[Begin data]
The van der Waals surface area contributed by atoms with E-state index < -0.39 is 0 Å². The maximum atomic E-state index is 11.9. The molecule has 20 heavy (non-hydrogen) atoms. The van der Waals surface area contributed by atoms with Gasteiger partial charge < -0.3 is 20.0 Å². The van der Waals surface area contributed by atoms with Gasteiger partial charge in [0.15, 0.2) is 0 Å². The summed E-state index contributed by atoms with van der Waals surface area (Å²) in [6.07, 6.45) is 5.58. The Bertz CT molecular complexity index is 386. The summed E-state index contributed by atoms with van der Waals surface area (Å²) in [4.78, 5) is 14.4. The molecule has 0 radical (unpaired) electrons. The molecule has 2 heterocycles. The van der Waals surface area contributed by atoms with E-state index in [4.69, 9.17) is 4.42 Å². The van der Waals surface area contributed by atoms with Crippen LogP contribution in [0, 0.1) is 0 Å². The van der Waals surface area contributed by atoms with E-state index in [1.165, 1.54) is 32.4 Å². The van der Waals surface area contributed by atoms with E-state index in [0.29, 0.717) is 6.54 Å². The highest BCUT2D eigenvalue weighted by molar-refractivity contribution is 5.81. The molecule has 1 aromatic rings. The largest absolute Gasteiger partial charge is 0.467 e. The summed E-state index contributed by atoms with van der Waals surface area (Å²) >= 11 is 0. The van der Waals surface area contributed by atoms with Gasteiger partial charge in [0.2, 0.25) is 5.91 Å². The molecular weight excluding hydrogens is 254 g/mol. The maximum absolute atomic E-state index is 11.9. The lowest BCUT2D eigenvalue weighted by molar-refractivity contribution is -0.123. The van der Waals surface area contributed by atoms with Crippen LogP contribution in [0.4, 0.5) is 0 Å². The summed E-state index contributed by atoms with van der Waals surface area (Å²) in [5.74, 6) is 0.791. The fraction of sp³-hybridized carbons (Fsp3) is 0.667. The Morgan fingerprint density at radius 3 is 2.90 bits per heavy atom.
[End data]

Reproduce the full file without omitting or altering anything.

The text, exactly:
The van der Waals surface area contributed by atoms with E-state index < -0.39 is 0 Å². The maximum atomic E-state index is 11.9. The molecule has 20 heavy (non-hydrogen) atoms. The van der Waals surface area contributed by atoms with Gasteiger partial charge < -0.3 is 20.0 Å². The van der Waals surface area contributed by atoms with Gasteiger partial charge in [0.15, 0.2) is 0 Å². The summed E-state index contributed by atoms with van der Waals surface area (Å²) in [6.07, 6.45) is 5.58. The Bertz CT molecular complexity index is 386. The summed E-state index contributed by atoms with van der Waals surface area (Å²) in [4.78, 5) is 14.4. The molecule has 0 radical (unpaired) electrons. The molecule has 2 heterocycles. The van der Waals surface area contributed by atoms with E-state index in [4.69, 9.17) is 4.42 Å². The van der Waals surface area contributed by atoms with Crippen LogP contribution in [0, 0.1) is 0 Å². The van der Waals surface area contributed by atoms with E-state index in [1.165, 1.54) is 32.4 Å². The van der Waals surface area contributed by atoms with E-state index in [0.29, 0.717) is 6.54 Å². The highest BCUT2D eigenvalue weighted by molar-refractivity contribution is 5.81. The molecule has 1 aromatic rings. The largest absolute Gasteiger partial charge is 0.467 e. The summed E-state index contributed by atoms with van der Waals surface area (Å²) >= 11 is 0. The van der Waals surface area contributed by atoms with Gasteiger partial charge in [0.2, 0.25) is 5.91 Å². The molecular weight excluding hydrogens is 254 g/mol. The maximum absolute atomic E-state index is 11.9. The lowest BCUT2D eigenvalue weighted by molar-refractivity contribution is -0.123. The van der Waals surface area contributed by atoms with Crippen LogP contribution in [0.4, 0.5) is 0 Å². The summed E-state index contributed by atoms with van der Waals surface area (Å²) in [5.74, 6) is 0.791. The fraction of sp³-hybridized carbons (Fsp3) is 0.667. The Morgan fingerprint density at radius 3 is 2.90 bits per heavy atom.